Rights Depend on Type of Employment
Q: What rights and protections do firefighters or police officers (and their families) have if they are hurt on the job?
A: “Historically, employees were placed in a difficult situation when injured on the job, especially if the injury occurred because of their own actions or negligence. They were left without a job and income,” says employee rights attorney, Don D. Sessions, Don D. Sessions Law Corp., Mission Viejo. “Laws have been enacted to protect all workers hurt in the course of their employment. The new laws provide a trade-off of sorts.
“Through the workers’ compensation system, employees cannot sue employers directly for personal injuries with potentially unlimited recovery. In exchange, the law provides the worker with an income as a result of any injury on the job, regardless of fault.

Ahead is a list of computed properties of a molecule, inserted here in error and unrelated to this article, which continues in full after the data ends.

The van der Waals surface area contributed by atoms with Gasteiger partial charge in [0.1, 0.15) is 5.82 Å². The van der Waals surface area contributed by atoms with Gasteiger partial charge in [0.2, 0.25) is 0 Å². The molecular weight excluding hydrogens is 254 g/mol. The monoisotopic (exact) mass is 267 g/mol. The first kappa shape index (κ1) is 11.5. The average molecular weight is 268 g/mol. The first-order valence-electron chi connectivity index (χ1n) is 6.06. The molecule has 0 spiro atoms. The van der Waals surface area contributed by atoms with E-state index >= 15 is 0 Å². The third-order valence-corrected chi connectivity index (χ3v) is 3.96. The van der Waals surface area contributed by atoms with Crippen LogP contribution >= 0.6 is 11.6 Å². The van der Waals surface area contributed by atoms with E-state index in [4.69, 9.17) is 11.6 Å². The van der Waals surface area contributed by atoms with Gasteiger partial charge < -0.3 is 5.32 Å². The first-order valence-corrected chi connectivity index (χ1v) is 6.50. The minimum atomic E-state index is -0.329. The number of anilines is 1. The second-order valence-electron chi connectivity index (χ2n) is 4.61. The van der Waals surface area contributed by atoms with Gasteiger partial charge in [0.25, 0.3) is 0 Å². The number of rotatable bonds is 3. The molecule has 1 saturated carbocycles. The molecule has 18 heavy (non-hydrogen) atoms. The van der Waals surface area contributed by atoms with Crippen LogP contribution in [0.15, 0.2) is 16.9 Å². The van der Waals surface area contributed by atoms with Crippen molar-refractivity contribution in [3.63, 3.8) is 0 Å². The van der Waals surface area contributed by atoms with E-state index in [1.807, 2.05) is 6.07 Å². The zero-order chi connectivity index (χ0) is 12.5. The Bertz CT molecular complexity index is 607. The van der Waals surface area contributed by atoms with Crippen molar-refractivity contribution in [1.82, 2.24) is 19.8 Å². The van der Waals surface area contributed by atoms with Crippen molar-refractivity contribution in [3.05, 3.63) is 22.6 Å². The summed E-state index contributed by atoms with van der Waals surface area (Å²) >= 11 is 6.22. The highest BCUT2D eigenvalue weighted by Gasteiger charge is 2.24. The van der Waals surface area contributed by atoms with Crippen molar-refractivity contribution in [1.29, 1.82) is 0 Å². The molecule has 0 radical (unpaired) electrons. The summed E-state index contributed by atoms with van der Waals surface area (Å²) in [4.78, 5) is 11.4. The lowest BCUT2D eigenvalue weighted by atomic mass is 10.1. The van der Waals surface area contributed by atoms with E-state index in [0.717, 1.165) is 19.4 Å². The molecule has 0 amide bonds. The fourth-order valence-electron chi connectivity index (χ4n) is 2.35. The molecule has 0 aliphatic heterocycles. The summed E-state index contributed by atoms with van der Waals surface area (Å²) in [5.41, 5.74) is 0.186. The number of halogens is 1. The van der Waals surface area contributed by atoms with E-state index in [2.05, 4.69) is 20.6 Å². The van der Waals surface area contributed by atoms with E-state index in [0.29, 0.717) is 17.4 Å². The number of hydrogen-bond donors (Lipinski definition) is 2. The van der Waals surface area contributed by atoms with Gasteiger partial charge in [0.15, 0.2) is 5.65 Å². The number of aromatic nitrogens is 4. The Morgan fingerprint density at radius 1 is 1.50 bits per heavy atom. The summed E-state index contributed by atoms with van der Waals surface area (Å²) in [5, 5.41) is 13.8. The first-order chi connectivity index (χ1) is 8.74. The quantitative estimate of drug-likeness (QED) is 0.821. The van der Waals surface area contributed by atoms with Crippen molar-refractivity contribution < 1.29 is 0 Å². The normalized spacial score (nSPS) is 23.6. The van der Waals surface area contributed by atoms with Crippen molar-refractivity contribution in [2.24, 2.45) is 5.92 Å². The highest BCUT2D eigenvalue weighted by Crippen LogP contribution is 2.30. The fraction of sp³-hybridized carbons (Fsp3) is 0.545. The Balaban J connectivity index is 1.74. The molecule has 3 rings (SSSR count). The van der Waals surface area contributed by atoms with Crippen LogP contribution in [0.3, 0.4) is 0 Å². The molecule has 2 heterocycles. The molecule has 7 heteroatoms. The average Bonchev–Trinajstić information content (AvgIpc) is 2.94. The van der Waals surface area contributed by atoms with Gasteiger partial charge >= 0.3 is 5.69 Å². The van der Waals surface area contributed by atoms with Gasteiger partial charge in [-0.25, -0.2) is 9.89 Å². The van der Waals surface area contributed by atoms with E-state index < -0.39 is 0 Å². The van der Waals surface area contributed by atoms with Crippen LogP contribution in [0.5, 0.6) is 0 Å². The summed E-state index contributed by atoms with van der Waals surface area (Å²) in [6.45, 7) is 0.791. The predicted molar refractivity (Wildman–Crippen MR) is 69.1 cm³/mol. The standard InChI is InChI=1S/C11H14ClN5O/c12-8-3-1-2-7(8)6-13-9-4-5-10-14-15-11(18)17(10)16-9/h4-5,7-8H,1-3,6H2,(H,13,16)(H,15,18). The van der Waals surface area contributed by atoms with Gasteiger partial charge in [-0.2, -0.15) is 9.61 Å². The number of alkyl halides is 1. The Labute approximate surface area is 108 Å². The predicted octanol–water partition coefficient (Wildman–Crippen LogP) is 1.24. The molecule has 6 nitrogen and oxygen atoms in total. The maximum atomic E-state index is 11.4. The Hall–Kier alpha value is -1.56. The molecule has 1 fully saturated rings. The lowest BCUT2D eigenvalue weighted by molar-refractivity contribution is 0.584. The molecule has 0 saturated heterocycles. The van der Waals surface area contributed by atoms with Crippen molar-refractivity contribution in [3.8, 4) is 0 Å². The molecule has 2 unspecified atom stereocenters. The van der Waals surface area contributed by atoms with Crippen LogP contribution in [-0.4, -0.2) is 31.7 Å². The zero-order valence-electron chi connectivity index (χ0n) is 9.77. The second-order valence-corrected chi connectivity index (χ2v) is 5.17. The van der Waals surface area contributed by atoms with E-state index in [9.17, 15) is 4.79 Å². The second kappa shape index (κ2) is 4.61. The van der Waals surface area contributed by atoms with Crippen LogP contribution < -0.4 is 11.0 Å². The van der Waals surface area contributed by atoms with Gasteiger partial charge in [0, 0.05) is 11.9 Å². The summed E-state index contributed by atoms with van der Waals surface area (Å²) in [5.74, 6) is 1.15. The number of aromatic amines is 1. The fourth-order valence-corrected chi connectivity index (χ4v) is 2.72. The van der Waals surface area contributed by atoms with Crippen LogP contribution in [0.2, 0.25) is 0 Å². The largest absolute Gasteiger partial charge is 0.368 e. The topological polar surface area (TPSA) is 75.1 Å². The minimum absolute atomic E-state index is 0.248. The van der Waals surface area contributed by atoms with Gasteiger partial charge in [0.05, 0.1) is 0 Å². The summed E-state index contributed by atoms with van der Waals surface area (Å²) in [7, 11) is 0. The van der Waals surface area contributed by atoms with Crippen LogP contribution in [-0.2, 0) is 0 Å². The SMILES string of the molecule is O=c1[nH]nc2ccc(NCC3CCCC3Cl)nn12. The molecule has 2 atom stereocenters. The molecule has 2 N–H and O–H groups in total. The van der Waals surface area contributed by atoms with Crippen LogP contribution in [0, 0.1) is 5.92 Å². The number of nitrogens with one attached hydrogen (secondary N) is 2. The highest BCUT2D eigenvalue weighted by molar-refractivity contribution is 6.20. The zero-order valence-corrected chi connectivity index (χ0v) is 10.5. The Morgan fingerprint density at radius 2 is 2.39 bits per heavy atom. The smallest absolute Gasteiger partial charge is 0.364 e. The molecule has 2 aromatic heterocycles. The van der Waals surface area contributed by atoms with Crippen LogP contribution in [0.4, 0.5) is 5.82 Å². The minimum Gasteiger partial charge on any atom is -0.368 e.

“It doesn’t matter who caused the injury as long as it happened on the job. Even though employees can’t sue their employer, they still can sue third parties for acts of negligence. For example A truck driver hit by a drunken driver might still have an independent claim against the driver and his insurance company.
“In the case of firefighters and police officers, who accept certain risks by the very nature of their employment, they are prevented from suing third parties as a result of acts of negligence. To help offset the higher risk of injuries, state or federal agencies that employ them often provide better fringe benefits than in other occupations.
“It would not be unusual for such workers to have very favorable life insurance coverage to help their families, or enhanced disability or retirement pay.”